The iPad Air 4has plenty in common with the iPad Pro when it comes to looks, thanks to its flat-edge design and slim bezels. It packs a 10.9-inch Liquid Retina screen, and under the hood, you’ll find Apple’s latest A14 Bionic processor, which Apple claims provides a 40% improvement in CPU performance and a 30% increase in graphics performance. It was the first device to get this chip as Apple begin broad upgrades, although the iPad Air has yet to get an M1 chip upgrade for 2021.
If the standard iPad is for casual use and the iPad Pro is meant for serious enterprise, then the iPad Air 4 sits somewhere between the two. It boasts USB-C charging rather than Lightning, for up to 10 times faster data transfer speeds, comes with 64GB or 256GB of storage, and is slimmer and lighter than the iPad, weighing just one pound. With support for Apple’s Smart Keyboard and the second-generation Apple Pencil — which is easier to hold, charge, and keep track of, and docks magnetically to the side of the tablet for charging — you can pick up the iPad Air 4 for $599 from Apple. If you’re looking for a step up from the standard iPad but not quite ready for an iPad Pro, the iPad Air 4 is an excellent choice.
iPad Pro 11-inch and 12.9-inch (2021)
We’ve finally made it to Apple’s most powerful iPads to date, and these are strikingly different from the others. With one glance you’ll notice the fifth-generation iPad Pro follows the same design as Apple’s flagship phones, so it’s certainly attractive. Aside from simply being the largest in the iPad lineup, the newest iPad Pro continues the tradition of being a powerhouse all-in-one tablet, bordering on the usability of a laptop. Apple has made sure this comparison is on your mind by offering a Magic Keyboard with a full trackpad.
The latest version of the iPad Pro received a significant upgrade with Apple’s new in-house M1 processor chip, which our tests found to be an improvement when it comes to performance. The model also got a better, smarter camera with Center Stage technology, which can pan and zoom to keep a subject in the center, ideal for voice chats and video conferences. If you’re interested in the larger version, it comes with a significantly upgrades Liquid Retina XDR display for better visuals, too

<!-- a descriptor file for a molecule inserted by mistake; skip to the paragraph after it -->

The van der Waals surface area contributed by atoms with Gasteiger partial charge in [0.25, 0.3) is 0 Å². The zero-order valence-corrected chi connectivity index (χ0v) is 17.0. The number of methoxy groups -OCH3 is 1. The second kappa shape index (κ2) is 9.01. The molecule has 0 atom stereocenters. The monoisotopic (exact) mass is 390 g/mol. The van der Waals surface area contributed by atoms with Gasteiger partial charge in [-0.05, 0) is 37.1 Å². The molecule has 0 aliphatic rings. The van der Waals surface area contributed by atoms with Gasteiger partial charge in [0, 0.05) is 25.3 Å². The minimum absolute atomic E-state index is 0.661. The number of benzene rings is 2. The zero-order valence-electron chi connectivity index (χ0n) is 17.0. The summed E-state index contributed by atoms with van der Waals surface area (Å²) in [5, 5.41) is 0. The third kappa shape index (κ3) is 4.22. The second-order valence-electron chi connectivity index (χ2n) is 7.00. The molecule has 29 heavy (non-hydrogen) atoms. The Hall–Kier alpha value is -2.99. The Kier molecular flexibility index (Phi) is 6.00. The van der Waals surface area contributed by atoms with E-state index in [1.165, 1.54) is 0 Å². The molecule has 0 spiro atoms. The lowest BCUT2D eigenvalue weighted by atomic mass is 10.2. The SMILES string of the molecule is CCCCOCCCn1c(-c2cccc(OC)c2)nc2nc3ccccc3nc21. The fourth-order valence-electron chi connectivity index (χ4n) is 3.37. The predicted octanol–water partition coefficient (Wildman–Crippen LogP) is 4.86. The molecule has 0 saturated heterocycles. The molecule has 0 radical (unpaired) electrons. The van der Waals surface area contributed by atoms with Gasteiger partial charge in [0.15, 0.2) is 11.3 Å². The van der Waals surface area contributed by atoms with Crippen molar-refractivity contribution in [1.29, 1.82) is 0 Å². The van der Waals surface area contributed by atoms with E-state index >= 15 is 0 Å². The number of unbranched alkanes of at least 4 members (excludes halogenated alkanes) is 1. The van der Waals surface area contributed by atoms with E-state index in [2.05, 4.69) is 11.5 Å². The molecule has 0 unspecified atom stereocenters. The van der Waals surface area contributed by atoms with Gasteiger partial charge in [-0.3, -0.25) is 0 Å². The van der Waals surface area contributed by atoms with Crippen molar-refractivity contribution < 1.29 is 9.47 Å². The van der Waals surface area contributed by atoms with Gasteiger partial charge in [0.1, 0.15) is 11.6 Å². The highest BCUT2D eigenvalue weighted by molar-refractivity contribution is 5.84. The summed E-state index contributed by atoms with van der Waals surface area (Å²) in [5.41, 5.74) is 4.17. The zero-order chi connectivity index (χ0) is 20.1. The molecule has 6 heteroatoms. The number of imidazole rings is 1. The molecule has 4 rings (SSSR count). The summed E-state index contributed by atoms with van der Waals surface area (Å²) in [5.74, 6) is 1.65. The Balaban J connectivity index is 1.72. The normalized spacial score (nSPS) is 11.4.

We want to note; this choice is still the most expensive iPad by far, starting at $749 for the 128GB Wi-Fi 11-inch and skyrocketing to $2,299 for the 2TB (yes, it can really have that much storage) cellular 12.9-inch model. It’s the price customers have to pay for a premium product.
Price aside, this latest iPad Pro is by far the best choice for consumers if what you’re after is the biggest and most powerful tablet on the market. It’s so powerful and so capable, you may even be able to finally leave the laptop at home.
The newest iPads are on display right now on the Apple website’s seasonal roster. That said, you don’t have to buy the latest and greatest product if you don’t want it. Most in-person stores and third-party sellers online still have former iPad models available. iPads have been relevant since they were first introduced a decade ago. It’s up to you to decide which features are most important to you, to determine which table may be best. Our list hopes to assist you with a helpful, detailed, and practical approach to finding the best tablet you can buy.